May 31, 2009
Bing Early Review

Over the last couple of days, the new re-branding (and re-imagining) of Microsoft's Live search, now called Bing has been made public. Well, almost public anyway, right now the service isn't available to the public, but a lot of journalists and techies have gotten access. Here are some of their early thoughts (via Digg).

I actually got a look myself from a friend who has access, and have a couple of thoughts. First of all, it's not going to un-seat Google. Nope, sorry, no chance. While it's search results are fine, so are most of the other search engines out there. Ask, Yahoo, etc all have decent search engines and search results.

Luckily, this isn't what Bing is going for (I hope it's not anyway). Bing is going for what Ask did a while back, taking their half decent search results and skinning and organizing the results to make the results more useful. When Ask did this they did an "OK" job I think, but I have to say the new Bing is impressive.

For certain searches (ie: "yvr to lax" or "pentax k20d" or "vw golf review") the results are filtered and presented in completely different ways. For example, plane flight searches have tips such as "prices dropping $50, wait" or "prices trending up, buy now". Product reviews (especially for tech gadgets) are the bane of Google, with SEO and spam hitting the top pages like mad. Bing will filter by "trust" (ie: the "x out of y found this helpful" notes on Amazon reviews) and various other factors to give a more useful result.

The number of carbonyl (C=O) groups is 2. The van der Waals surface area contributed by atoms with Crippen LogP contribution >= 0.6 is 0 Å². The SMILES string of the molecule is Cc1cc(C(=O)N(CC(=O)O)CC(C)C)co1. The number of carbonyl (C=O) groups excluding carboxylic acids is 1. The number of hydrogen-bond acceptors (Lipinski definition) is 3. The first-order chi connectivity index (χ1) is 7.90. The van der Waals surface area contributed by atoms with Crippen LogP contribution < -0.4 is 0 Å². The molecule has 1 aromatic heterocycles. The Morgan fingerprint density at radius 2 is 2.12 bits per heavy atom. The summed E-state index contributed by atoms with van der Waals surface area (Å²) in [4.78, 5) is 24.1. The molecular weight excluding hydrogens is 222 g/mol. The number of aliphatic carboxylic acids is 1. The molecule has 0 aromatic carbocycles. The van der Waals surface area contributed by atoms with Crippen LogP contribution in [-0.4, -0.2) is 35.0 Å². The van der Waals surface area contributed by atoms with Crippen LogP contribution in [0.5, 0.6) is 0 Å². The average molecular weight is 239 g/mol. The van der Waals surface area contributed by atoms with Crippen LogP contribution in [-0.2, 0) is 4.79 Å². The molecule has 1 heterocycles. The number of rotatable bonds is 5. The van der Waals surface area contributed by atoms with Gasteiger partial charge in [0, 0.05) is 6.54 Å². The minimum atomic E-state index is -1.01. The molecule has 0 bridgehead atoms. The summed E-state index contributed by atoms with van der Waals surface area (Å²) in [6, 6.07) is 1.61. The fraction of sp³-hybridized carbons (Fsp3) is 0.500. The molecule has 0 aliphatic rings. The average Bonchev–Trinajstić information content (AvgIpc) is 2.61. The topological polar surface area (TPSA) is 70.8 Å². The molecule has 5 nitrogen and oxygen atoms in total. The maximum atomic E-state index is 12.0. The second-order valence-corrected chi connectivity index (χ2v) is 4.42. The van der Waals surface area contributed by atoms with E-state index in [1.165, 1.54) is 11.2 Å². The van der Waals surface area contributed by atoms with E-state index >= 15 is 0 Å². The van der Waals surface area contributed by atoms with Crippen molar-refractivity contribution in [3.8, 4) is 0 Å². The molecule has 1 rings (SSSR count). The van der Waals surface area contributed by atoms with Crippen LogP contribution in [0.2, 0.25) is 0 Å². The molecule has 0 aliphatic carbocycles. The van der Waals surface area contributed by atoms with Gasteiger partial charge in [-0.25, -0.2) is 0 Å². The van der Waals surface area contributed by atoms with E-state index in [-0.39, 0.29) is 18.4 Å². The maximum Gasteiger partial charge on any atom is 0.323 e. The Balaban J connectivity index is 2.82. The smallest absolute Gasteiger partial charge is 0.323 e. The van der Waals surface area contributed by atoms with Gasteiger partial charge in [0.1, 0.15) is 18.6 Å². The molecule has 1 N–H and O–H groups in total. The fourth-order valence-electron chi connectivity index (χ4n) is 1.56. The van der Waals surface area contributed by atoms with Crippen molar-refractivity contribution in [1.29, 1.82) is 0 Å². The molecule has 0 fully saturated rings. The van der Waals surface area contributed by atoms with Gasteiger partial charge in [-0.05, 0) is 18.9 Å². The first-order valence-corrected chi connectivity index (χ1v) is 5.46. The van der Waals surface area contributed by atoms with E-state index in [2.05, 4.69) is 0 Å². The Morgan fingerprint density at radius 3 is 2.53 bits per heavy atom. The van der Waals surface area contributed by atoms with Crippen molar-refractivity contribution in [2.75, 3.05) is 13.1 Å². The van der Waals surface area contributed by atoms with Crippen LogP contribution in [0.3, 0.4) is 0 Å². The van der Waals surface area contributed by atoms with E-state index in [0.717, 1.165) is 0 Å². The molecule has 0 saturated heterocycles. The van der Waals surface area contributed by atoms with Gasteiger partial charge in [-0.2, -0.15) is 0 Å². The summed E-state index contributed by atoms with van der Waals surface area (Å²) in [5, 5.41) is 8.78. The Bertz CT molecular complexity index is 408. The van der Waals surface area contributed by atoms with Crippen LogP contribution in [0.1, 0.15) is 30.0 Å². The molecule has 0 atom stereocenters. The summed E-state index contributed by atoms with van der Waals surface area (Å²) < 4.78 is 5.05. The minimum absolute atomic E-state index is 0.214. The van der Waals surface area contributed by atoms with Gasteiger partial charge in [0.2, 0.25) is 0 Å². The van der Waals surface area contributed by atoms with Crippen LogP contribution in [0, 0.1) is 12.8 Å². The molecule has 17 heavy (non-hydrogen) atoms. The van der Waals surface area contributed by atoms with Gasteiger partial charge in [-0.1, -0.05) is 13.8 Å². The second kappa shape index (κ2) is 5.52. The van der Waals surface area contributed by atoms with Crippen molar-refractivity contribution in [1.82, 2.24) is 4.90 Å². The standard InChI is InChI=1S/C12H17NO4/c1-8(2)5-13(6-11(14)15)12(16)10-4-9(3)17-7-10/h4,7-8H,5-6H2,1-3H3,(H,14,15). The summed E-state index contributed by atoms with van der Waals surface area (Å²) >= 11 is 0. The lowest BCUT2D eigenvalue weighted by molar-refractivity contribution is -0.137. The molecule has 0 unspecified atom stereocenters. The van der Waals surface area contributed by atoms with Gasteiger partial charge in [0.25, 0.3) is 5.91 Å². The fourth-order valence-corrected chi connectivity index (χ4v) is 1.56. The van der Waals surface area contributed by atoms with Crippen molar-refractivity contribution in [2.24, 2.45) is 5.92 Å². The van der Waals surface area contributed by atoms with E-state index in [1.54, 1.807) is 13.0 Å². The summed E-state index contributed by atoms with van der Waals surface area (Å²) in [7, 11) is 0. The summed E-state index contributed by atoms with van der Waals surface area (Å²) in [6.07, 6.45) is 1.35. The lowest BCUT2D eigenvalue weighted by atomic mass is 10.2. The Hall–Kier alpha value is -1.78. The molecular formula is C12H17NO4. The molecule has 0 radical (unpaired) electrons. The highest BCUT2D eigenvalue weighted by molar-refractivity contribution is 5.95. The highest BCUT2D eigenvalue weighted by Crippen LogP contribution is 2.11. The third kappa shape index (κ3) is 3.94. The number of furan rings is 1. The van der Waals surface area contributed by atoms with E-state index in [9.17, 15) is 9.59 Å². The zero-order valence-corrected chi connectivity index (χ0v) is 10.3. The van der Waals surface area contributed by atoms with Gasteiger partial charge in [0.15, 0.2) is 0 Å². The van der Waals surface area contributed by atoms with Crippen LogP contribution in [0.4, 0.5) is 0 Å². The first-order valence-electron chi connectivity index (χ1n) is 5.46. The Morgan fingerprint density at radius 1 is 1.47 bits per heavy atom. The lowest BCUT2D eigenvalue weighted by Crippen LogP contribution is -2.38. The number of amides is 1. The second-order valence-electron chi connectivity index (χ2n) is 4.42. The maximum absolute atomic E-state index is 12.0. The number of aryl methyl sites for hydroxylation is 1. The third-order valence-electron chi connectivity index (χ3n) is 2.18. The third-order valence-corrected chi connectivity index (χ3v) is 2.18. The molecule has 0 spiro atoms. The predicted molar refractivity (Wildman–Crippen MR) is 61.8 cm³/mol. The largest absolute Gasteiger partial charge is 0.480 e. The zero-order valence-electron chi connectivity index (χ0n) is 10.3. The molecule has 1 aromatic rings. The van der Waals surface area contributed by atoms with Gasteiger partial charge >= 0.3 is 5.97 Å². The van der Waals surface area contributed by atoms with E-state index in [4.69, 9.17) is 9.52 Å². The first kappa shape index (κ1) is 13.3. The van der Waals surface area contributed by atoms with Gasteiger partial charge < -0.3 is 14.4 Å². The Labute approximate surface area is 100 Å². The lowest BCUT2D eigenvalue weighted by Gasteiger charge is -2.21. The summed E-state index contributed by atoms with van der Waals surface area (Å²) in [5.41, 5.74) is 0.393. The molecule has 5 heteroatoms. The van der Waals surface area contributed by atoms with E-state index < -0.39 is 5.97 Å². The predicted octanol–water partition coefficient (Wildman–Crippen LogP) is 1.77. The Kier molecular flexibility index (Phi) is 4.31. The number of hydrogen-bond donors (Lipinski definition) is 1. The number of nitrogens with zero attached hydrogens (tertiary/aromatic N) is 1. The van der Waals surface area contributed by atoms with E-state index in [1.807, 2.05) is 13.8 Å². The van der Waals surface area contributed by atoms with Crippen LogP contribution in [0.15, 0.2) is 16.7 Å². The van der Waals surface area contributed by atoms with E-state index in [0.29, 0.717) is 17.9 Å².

This isn't perfect though. A search for "digital camera" filtered in this method resulted in the top hit being a 3 year old DSLR (and a great camera by the way). Probably not what you were wanting, even if it is the most "trusted" hit. This sort of thing will no doubt become better over time though.

Bing also does what Google does with fancy image searches (including "portraits", "line art", only xxx color) and mapping results related to location right in the search result page. This sort of thing though is what people are used to these days. Not that it's inconsequential of course :)

So what's the downside? First of all, the results are going to be about the same as google, so why move away? I see Bing being a bit of a niche search engine, the sort of thing where if you're looking for plane flights or hotels, you go to bing, for everything else you stay with google. This is a perfectly fine place for Bing to be I think. Hell, right now Live search has as good results as google without any of these nicities! The problem with the fancy filtered airline searches is do you trust Microsoft to give you "honest" results? MS has partnered with certain companies to get the fancy airline data for example, but what if there's another company that gives better prices? By filtering down does MS miss the deals that a googler might get because they are getting the full results instead of the filtered view of what Microsoft thinks are the best results? I think some of this can be negated if Bing makes it obvious that the "yvr to lax" fancy filtered results are indeed connections with their partnered sites.

The interface, if I may digress for a moment or three, could be better too. Some of the UI is neat, but odd. For example to the right of search results is a little bar that gives you an overview of information from the site (such as a paragraph or three of context around your search result instead of just the one line that you get on the main search result). If it's person information it'll pop out contact information if it's available all nicely formatted. Great stuff, but as I said, a bit of odd UI.

My conclusion is we'll have to wait and see. I'm sure that Bing will become the default search engine for some, and will become successful for niche searches and certain types of information gathering. I don't think it'll unseat the 800lb Google-rilla though.

Posted by Arcterex at May 31, 2009 12:46 PM
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